By Jake Johnson, Common Dreams
In late-night votes just hours after nearly 5,600 pages of legislative text were released, the U.S. Congress on Monday approved trillions of dollars worth of government funding and coronavirus relief that will temporarily avert a catastrophic expiration of key benefits, send $600 direct payments to many Americans, and provide billions of dollars in handouts to the rich.
The entire Senate Democratic caucus and every Republican but six voted for the roughly $900 billion coronavirus relief legislation, which was paired with a $1.4 trillion spending package that will fund the federal government through next September. Just two House Democrats—Reps. Rashida Tlaib (D-Mich.) and Tulsi Gabbard (D-Hawaii)—voted against the coronavirus relief portion of the sprawling package (pdf), which President Donald Trump is expected to sign.
“I voted against the latest Covid-19 relief legislation because it is woefully inadequate in addressing the needs of people,” Tlaib said in a statement late Monday. “I have watched as many of my colleagues rush to provide billions to corporations and wealthy individuals, while admonishing the needs of the majority of families.”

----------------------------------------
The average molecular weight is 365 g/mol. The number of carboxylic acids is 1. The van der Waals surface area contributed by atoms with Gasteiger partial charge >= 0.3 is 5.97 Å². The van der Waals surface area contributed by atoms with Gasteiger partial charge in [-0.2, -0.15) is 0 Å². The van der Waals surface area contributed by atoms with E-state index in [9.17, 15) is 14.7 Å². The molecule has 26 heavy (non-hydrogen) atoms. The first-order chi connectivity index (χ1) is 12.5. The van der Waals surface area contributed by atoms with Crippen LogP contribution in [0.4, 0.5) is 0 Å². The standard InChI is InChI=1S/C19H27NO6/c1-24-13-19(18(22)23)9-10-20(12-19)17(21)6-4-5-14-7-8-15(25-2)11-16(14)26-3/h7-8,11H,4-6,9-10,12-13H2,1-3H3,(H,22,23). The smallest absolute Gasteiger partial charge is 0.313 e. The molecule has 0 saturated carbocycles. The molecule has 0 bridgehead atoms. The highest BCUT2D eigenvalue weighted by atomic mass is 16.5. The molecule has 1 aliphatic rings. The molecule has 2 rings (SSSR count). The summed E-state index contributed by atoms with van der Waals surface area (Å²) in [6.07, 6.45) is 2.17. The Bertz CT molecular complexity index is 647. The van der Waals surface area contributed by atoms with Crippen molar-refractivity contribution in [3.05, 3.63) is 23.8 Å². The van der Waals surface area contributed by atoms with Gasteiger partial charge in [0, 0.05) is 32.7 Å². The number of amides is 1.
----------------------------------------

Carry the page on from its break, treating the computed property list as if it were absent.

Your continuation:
“I have watched as many of my colleagues rush to provide billions to corporations and wealthy individuals, while admonishing the needs of the majority of families.”
—Rep. Rashida Tlaib
“Republicans continue to do all they can do to poison our society further with corporate greed, while abandoning the very people they are supposed to be working for,” Tlaib added. “This is evident by the inclusion of the ‘three martini lunch’ tax giveaway.”
The tax deduction for business meals was one of several giveaways to wealthy Americans stuffed in the mammoth legislative package, which was made available to read Monday afternoon after reported computer issues delayed its release. Rep. Alexandria Ocasio-Cortez (D-N.Y.) was one of several lawmakers who publicly expressed outrage at the lack of time lawmakers were given to read the bill before voting on it.
Categories: Economics/Class Relations